We’re flying by the seat of our pants.
School is back in swing. Work is back to busy-as-usual. The future feels uncertain depending on the hour or the headlines. It’s hard to know where to place our hope or trust these days.
Lately I’ve been carrying two Scripture stories with me: the mustard seed and the manna.
Jesus told the provocative parable of the mustard seed to catch the attention of those who heard His words (Matthew 13:31-32). Who would plant a weed? How could God’s kingdom be compared to the smallest seed?
God gave manna to feed the Israelites in the wilderness, raining down bread each morning upon the hungry, grumbling people (Exodus 16). How could flakes feed people for 40 years? Why wouldn’t God let them stockpile the goodness instead of gathering each day?
Both stories challenge me to ask each day how I’m living and locating myself (and my family) within God’s plan of providence. Am I operating out of a theology of scarcity or a theology of abundance? Will God truly provide, or is it up to me in the end?
The parable of the mustard seed teaches us to trust that God can take anything small — the grain of an idea or the seed of a dream — and grow it into something great. Any work we do for the kingdom of God can become a home big enough for many to come and dwell within it, a scraggly weed of hope that stretches wide, strong branches into the sky.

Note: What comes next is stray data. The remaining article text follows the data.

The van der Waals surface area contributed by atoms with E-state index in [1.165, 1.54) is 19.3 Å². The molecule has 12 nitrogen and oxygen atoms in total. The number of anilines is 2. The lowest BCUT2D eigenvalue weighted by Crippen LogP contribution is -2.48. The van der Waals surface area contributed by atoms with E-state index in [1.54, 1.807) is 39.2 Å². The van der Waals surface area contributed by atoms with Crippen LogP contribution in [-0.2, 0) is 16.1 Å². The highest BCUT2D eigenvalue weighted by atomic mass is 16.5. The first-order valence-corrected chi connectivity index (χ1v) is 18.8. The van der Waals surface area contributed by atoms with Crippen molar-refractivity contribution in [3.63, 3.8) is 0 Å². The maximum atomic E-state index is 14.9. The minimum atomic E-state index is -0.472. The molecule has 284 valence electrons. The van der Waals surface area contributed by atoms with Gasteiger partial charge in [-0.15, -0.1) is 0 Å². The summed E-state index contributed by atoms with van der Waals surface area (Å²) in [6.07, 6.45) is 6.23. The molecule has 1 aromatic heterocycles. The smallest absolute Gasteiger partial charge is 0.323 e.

The story of manna reminds us how God gives new mercies each morning and bread for today. We are invited to believe that enough will be enough and hoarding is never holy. God provides for all, and we’re called to work together to make sure that everyone can survive, even thrive.
What about your own manna or mustard seed?
Trusting the manna is not just about working hard. Yes, you have to get out and gather what God gives, but you also have to honor the Sabbath and rest. You must not keep more than you need. God is waiting to pour out graces, often through unexpected means if you open your hands to receive.
Your manna may be the gift of time when you feel pressed or stressed by the demands of your life. It may be attention when you are pulled in multiple directions, or energy when you are tired or burnt out. God’s manna may be hope when the world’s suffering weighs heavy or compassion when people are acting unlovable.
On the other hand, your mustard seed may be the hope of a new child, the dream of better work, the desire for a home or the longing for community. It may be a gift you have to offer or an ability you’ve been given to share. Whatever small seed you pray would blossom into full bloom.
Remembering the mustard seed beckons us to see what is easy to overlook and to trust in what takes time to grow. Even the smallest seed can become a mighty tree, just as our acts of love and service allow others to experience God’s abundance.
The Exodus story invites us to invert our instincts and trust that whatever God gives will be enough. Jesus’ parable reminds us that what the world calls unreasonable is how God loves to work: starting from the least and growing into the greatest, making room enough for all who seek a home in the kingdom.
Wherever this autumn leads, take these two truths with you — and see what God is waiting to grow: Remember the mustard seed. Trust the manna.
Laura Kelly Fanucci is a writer, speaker and author of several books. Her work can be found at laurakellyfanucci.com.